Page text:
In light of these similarities, and on the heels of the re-imposition of post-JCPOA sanctions on August 7, the National Security Archive’s recent release of declassified cables from President Bill Clinton’s State Department is extremely timely. The documents are particularly useful when compared to President Barack Obama’s efforts a decade later, and illuminate the pitfalls of the Trump approach to Iran sanctions.
The narrative of “futile war” comes to mind when one tries to look at the Iran-Iraq War objectively and retrospectively. Who lost? Or, perhaps one should ask, who gained at the end of this almost decade conflict? The war had many air and ground battles across the 1,000 km border that neither Iraq nor Iran was able to declare permanent victory, or force their will and agenda on the ceasefire which took place on August 20, 1988.
To this date, tens of thousands of Iranian and Iraqi families await news of their shahid-e gomnam, nameless martyrs. These images are a reminder of the sacrifices made thirty years ago and tells of a country in perpetual mourning about that very war. It also speaks to a reality: Each recovered shahid-e gomnam reinforces Iran’s foreign policy today.
Recent nationwide demonstrations in Iran—over the state of the economy, Tehran’s regional activities, corruption, and general disenchantment with the Islamic government—are strengthening the Trump administration’s hopes. But attempts to catalyze religious or ethnic minority protests as a means to transform the Islamic Republic have been a failed US policy for almost as long as the theocracy has existed. This time will be no different. History demonstrates ethnic and religious minorities will neither spur nor lead regime change.
But the stickers on the Badr militamen’s outdated equipment immediately gave their origins away: “Property of the Islamic Revolutionary Guard Corps,” the major branch of the Iranian armed forces. Their history as a veritable Iraqi unit of the IRGC during the war between the two countries was known to all Iraqis.
Earlier this year, Pompeo enumerated a list of demands on Iran so sweeping that they seem designed—like the demands that Austria-Hungary placed on Serbia in 1914—to be rejected. Sixty-five years ago this month occurred the one instance in which the United States was involved in a change of regime in Iran: the ouster in August 1953 of Prime Minister Mohammad Mossadegh.
The sanctions the administration is re-imposing in two waves (August and November) on Iran are effectively the same sanctions that were in place in 2013 and led to the JCPOA negotiations. Unlike 2013, the Trump administration does not have the full support of the international community and is not bolstered by several United Nations Security Council resolutions imposing sanctions on Iran to generate maximum pressure on Tehran. Instead, the US withdrawal from the JCPOA has caused an ugly split with our European allies who passed a blocking regulation preventing EU companies from complying with US sanctions on Iran and has drawn the ire of the other deal signatories, China and Russia, and key partners–such as Turkey, India, Japan, and South Korea–who went along with US sanctions in 2013.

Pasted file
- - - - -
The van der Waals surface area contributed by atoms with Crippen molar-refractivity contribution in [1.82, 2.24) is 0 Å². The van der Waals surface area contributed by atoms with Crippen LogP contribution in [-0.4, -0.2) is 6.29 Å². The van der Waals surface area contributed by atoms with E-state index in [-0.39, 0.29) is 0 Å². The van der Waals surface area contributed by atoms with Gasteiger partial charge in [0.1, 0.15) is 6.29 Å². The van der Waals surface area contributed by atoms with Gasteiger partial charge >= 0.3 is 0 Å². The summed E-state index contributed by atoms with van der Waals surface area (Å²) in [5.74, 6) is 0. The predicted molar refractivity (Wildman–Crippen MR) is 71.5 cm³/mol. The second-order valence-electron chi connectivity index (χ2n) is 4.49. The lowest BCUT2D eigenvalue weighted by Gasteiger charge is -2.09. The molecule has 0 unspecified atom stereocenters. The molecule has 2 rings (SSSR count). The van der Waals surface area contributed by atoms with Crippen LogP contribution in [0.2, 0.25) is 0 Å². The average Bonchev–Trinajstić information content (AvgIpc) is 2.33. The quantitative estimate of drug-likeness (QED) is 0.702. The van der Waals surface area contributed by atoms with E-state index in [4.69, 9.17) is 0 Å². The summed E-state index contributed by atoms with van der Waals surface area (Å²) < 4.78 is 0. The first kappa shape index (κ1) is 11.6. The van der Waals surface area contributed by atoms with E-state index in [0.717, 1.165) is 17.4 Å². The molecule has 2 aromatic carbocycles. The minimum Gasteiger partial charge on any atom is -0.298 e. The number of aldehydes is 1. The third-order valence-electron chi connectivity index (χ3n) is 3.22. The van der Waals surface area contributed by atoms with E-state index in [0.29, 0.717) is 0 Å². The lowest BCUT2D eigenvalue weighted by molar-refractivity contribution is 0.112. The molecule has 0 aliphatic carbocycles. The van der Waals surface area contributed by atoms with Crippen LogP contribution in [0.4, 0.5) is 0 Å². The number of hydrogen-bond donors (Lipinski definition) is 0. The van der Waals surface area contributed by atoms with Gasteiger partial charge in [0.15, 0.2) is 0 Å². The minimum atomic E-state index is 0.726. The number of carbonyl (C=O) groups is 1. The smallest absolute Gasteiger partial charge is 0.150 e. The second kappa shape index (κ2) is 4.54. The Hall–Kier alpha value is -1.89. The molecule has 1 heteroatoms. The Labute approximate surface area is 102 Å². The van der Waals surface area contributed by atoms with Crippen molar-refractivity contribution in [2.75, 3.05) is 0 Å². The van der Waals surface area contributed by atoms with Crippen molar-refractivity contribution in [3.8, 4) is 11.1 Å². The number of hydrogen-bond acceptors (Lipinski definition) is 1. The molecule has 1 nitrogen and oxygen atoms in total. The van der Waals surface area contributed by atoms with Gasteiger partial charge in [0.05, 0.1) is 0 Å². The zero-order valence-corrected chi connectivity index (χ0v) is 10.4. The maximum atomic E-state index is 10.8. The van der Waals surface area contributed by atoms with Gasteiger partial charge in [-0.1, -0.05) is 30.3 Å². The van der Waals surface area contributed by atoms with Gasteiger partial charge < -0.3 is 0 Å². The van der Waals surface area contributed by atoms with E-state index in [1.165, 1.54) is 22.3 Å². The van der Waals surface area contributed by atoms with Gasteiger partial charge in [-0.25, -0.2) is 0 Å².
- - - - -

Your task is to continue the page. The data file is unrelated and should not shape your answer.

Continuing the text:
President Donald Trump’s recent threats to block any companies still engaging with Iran from business in the US are a clear and serious incentive for foreign firms to leave Iran as soon as possible. Despite European Union (EU) efforts to protect companies and neutralize US threats, major European businesses have already announced their departures.
The United States and its Persian Gulf Arab allies may be able to provide India with enough crude to offset any reduction in India’s oil imports from Iran. But will Delhi give in to the Trump administration’s pressure to cut Iranian oil imports completely by Nov. 4, thereby endangering a long-standing relationship with Tehran that goes beyond energy?
The acquittal of the twenty-one activists seemed to confirm that part of the security apparatus isn’t fully intent on cracking down on women’s groups, and that some of their peaceful activities would be tolerated. This message was echoed by Shahindokht Mowlaverdi—a staunch advocate of women’s rights and special advisor to the president on citizens’ rights—who in a recent interview promised that the Rouhani administration was working to ease social, cultural, and political pressures. However, Mowlaverdi also warned that “the [Rouhani] government is not the only entity in charge of these sectors,” referring to the Judiciary and the Islamic Revolutionary Guard Corps, who are responsible for much of the crackdowns and pressures over the years.